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Archive for July 6th, 2010

The NAMA Business Plan, such as it is, has three different scenarios which produce Net Present Values (cashflows discounted by 5.5%) of between MINUS €0.8bn to PLUS €3.9bn with the base plan being PLUS €1bn. Below is the summary of the statistics from the base plan. As you can see the plan now has less granularity than the plan last October 2009, ergo the sea of ‘?’s. Why has the bottom line metric, Net Present Value dropped from €4.8bn last October 2009 to €1bn today? I can confidently say I have no idea and I write a blog dedicated to NAMA matters. So if something happens in NAMA it might be forecasting a PLUS €3.9bn NPV, if something else happens it might be forecasting a MINUS €0.8bn NPV. If my aunt had liathróidí indeed.

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NAMA Business Plan published!

Available here.

Quarterly Report available here.

Extensive commentary will be appear on here later.

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The EU Competition Commissioner, Joaquin Almunia, yesterday published his letter to Michael Martin, our Foreign Minister, in response to the application for approval of the restructuring of Anglo submitted in November 2009 (remember another plan was due for submission at the end of May, but this November 2009 plan is interesting nonetheless). A decision was issued in March 2010 which in summary granted limited approval to an injection, but the publication yesterday of the Commissioner’s letter gives an interesting, if disturbing, commentary on the Department of Finance’s ability to put a business plan together. And as we are still waiting with bated breath for the NAMA Business Plan and because there are similarities between the brave new worlds of the NAMA experiment and salvaging a good bank out of Anglo, not to mention both being at the nexus of property and banking, I thought it would be interesting to see what the Commissioner had to say about the Anglo Business Plan.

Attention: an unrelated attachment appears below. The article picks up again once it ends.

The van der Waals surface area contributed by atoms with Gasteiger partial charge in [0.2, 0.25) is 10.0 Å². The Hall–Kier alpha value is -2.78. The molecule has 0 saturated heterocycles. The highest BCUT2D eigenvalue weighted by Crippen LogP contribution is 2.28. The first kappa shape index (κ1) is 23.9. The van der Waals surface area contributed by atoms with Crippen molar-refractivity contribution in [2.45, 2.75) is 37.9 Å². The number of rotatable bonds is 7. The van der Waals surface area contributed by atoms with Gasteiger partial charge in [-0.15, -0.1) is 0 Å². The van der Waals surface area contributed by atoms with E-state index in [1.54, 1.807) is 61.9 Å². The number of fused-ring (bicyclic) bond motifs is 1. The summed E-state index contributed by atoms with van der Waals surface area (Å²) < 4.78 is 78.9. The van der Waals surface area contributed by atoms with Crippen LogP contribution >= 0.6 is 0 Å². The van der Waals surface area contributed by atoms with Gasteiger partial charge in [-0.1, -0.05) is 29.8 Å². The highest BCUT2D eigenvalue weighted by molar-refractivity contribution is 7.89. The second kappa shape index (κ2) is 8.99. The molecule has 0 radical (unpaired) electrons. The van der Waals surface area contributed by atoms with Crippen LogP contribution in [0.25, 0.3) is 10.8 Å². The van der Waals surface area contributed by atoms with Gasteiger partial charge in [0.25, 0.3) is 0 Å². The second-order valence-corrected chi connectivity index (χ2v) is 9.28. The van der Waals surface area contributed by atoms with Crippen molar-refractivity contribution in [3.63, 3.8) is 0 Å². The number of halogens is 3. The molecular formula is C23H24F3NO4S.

First of all there is a little froth in the Commissioner’s letter that is amusing and in some cases interesting to highlight.

  1. In answer to Enda Kenny’s questions in the Oireachtas about when the government decided that Anglo needed a further injection of capital beyond the initial injection of €4bn in early 2009, an answer is that on 22nd December, 2009 Brian Lenihan wrote to Anglo giving commitments to meet capital shortfalls and on the 29th January, 2010 the government informed the EU of their intention to inject further capital into Anglo. This communication from the government to the EU was followed up with a formal notification to the EU on 17th February, 2010 and on 17th March, 2010 the government informed the EU that Anglo would need €8.3bn and on 29th March, 2010 that quantification of Anglo’s recap needs went up to €10.44bn. So Enda might feel a little aggrieved that he only found out about the recapitalisation needs at the end of March 2010. Also one might want to ask again – did the Financial Regulator allow Anglo to operate on an insolvent basis at the start of this year? There is apparently a letter (note 33) from the MfF to Anglo on 22 December 2009 which gives a commitment to inject capital to meet capital requirements but is that sufficient for proper regulatory oversight of a bank? Mr Elderfield?
  2. Although the figures have been redacted the early part of the document seems to paint a picture of mass withdrawals from Anglo in early 2009 some months after the Guarantee in September 2008.